British-Jewish Campus Activist Co-Sponsors Motion to Sever Ties With UK’s Leading Student Union Over President’s Failure to Address, Acknowledge Antisemitism
British-Jewish students are “fed up with taking a soft approach” towards the controversial head of the country’s largest student union and are now taking steps to sever ties with the organization, a leader of the effort told The Algemeiner on Tuesday.
Binyomin Gilbert, president of Goldsmiths, University of London’s Jewish Society, was referring to a motion he is co-sponsoring at the upcoming Union of Jewish Students (UJS) national conference, which seeks to officially split with the National Union of Students (NUS) over what he says is the failure of its president, Malia Bouattia, “to address her antisemitic rhetoric” and her “continual dismissal of our concerns.”
“We have had enough of her victim-blaming. This is a reluctant, difficult step but so far, there seems to be a general agreement among Jewish students that we have gone as far as we can when it comes to Bouattia,” he told The Algemeiner.
The NUS president has had various opportunities to “clarify and apologize for certain antisemitic comments she made,” and outline how she is personally working to uphold and enforce NUS policy on antisemitism, Gilbert said.
Instead, he continued, Bouattia has repeatedly deflected by accusing Jewish students of “misunderstanding” her. With the upcoming UJS motion, Gilbert said, he hopes “Bouattia realizes now that she must actually take the time to understand the worries centered on her.”
As The Algemeiner has extensively reported, Bouattia has faced widespread allegations of antisemitism, due to her past comments, which included calling the University of Birmingham a “Zionist outpost” with the “largest [Jewish Society] in the country,” and for applying double standards to Jews where racism is concerned.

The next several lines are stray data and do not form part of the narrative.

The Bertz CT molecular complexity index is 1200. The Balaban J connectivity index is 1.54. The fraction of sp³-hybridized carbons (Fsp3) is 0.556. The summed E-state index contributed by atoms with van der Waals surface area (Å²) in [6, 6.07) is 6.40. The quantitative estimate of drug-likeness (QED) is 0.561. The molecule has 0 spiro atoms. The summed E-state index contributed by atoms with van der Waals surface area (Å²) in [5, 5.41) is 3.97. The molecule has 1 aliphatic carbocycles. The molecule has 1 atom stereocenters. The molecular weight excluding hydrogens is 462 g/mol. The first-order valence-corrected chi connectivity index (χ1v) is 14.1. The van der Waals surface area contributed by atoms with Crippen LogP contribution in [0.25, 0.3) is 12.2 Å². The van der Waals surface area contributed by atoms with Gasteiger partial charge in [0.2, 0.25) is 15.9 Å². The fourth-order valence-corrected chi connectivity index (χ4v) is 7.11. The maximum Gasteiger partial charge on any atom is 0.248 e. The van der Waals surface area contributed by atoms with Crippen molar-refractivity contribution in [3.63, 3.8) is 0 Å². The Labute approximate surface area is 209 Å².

In an op-ed in the Huffington Post UK on Monday, UJS President Josh Seitler expressed regret for having had faith in Bouattia’s sincerity about her intentions to repair frayed relations with Jews on campus. Seitler said that in an atmosphere of increasing antisemitism and antisemitic anti-Zionism, Bouattia’s “words and deeds fuel this menacing situation,” which, he said, is “a matter of life or death” for some Jewish students.
Bouattia’s behavior has even caught the attention of British lawmakers. As The Algemeiner reported, the NUS president was sharply criticized in an October parliamentary report for continually dismissing and even undermining efforts to combat antisemitism on campus. The report spurred calls for her immediate resignation.
The motion to cut ties with the NUS will be put to a vote this Sunday. Jewish students will also find out the identity of the next UJS president, following a highly contentious election, in which one of the three candidates running is a radical anti-Israel activist who hails from the Jewish state.